25. Ka’aki Cola


c. 1950 CE
c. 1369 AH
Donated by the Ka’aki family, 2014

I am a bottle of Cola. Look closely and you’ll see that I’m a copy of the real Coca-Cola – a sham, a proxy you could say, selected by our King and the Ka’aki dynasty. But I’m just as good, and home-grown, bottled and sold. And believe me, I’m better than Zam Zam.

Just like Coca-Cola, I am an elixir, an alchemical preparation once believed to cure and calm the nerves. You carry me in your hands as you go to stone the devil. Amongst the crowds, you can spot me. I am a red flag to a future. I am smarter than those on the big billboards all around you, for you cannot see the devil when it’s hiding in your hand. As you throw rocks hard against the wall, you take sips from me, shaped to fit inside your fists as you walk in one direction, around and around.

Like a virus, you carry me into the belly of your holy sanctuary. Like a dart, capitalism heads straight for your heart.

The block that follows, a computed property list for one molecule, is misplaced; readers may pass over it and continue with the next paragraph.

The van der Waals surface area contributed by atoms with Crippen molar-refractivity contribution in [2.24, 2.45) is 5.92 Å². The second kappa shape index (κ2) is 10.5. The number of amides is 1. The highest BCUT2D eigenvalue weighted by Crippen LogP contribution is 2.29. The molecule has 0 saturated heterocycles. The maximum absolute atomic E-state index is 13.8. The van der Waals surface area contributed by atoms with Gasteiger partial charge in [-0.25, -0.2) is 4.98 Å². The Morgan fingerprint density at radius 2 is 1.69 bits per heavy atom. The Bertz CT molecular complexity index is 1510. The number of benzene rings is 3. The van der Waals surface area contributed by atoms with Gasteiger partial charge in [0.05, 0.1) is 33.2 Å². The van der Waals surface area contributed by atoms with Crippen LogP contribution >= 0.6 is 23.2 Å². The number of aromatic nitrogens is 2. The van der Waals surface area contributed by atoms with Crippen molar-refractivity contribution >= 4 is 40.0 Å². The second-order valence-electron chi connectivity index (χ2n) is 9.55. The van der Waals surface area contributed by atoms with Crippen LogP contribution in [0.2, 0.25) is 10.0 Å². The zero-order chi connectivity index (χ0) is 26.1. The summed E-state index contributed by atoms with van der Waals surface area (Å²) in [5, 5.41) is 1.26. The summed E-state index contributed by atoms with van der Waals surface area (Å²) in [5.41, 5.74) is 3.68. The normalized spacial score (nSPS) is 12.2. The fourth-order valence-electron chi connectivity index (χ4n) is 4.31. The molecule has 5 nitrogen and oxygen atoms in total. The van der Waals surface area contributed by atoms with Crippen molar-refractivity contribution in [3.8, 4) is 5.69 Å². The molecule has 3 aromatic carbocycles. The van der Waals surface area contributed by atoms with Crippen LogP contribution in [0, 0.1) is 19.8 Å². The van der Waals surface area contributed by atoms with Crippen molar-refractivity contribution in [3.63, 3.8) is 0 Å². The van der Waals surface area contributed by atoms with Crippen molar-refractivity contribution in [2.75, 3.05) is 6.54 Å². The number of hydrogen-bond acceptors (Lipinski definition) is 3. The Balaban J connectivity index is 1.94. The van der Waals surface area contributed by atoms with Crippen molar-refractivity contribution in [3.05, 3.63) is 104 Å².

This work transcends the objects. Ultimately, what I’m working with isn’t only the artefacts themselves, but the stories attached to them. For me, each tale is the manifestation of the object, and each object is a tangible materialisation of an underlying narrative. The work finds its equilibrium somewhere between the stories and chronology they’re chaptered into, the objects becoming knots or points along the timeline, woven into stories as part of the language of this artwork. Each story draws out a tale that intends to trigger imagination and memory, mixing fact with fiction, with the ultimate aim of straddling, conflating and confusing fixed notions of history to open up the unofficial histories that shape the character of place and memory.
Ahmed Mater
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